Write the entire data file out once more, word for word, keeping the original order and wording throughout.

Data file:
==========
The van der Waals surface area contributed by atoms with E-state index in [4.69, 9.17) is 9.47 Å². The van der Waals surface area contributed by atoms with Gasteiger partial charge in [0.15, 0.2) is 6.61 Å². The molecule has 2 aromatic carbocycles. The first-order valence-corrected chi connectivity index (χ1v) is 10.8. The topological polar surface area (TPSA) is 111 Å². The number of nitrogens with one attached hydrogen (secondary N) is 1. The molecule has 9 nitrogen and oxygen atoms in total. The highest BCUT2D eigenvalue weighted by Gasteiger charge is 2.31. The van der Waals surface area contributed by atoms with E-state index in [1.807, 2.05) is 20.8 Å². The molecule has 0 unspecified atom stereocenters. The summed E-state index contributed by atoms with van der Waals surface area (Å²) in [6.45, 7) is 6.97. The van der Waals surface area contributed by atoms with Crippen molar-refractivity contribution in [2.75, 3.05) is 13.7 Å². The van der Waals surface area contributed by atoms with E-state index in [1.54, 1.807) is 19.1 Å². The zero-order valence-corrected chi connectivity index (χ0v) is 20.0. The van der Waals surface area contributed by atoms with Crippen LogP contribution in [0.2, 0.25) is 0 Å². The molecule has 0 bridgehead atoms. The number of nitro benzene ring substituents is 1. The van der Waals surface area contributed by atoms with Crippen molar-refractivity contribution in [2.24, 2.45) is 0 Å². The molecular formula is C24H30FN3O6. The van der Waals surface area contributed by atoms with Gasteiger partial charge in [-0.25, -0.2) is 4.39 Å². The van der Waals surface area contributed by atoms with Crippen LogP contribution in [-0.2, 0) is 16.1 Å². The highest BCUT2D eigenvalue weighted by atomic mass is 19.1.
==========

The van der Waals surface area contributed by atoms with E-state index in [4.69, 9.17) is 9.47 Å². The van der Waals surface area contributed by atoms with Gasteiger partial charge in [0.15, 0.2) is 6.61 Å². The molecule has 2 aromatic carbocycles. The first-order valence-corrected chi connectivity index (χ1v) is 10.8. The topological polar surface area (TPSA) is 111 Å². The number of nitrogens with one attached hydrogen (secondary N) is 1. The molecule has 9 nitrogen and oxygen atoms in total. The highest BCUT2D eigenvalue weighted by Gasteiger charge is 2.31. The van der Waals surface area contributed by atoms with E-state index in [1.807, 2.05) is 20.8 Å². The molecule has 0 unspecified atom stereocenters. The summed E-state index contributed by atoms with van der Waals surface area (Å²) in [6.45, 7) is 6.97. The van der Waals surface area contributed by atoms with Crippen molar-refractivity contribution in [2.75, 3.05) is 13.7 Å². The van der Waals surface area contributed by atoms with E-state index in [1.54, 1.807) is 19.1 Å². The zero-order valence-corrected chi connectivity index (χ0v) is 20.0. The van der Waals surface area contributed by atoms with Crippen LogP contribution in [0.2, 0.25) is 0 Å². The molecule has 0 bridgehead atoms. The number of nitro benzene ring substituents is 1. The van der Waals surface area contributed by atoms with Crippen molar-refractivity contribution in [2.24, 2.45) is 0 Å². The molecular formula is C24H30FN3O6. The van der Waals surface area contributed by atoms with Gasteiger partial charge in [-0.25, -0.2) is 4.39 Å². The van der Waals surface area contributed by atoms with Crippen LogP contribution in [-0.2, 0) is 16.1 Å². The highest BCUT2D eigenvalue weighted by atomic mass is 19.1.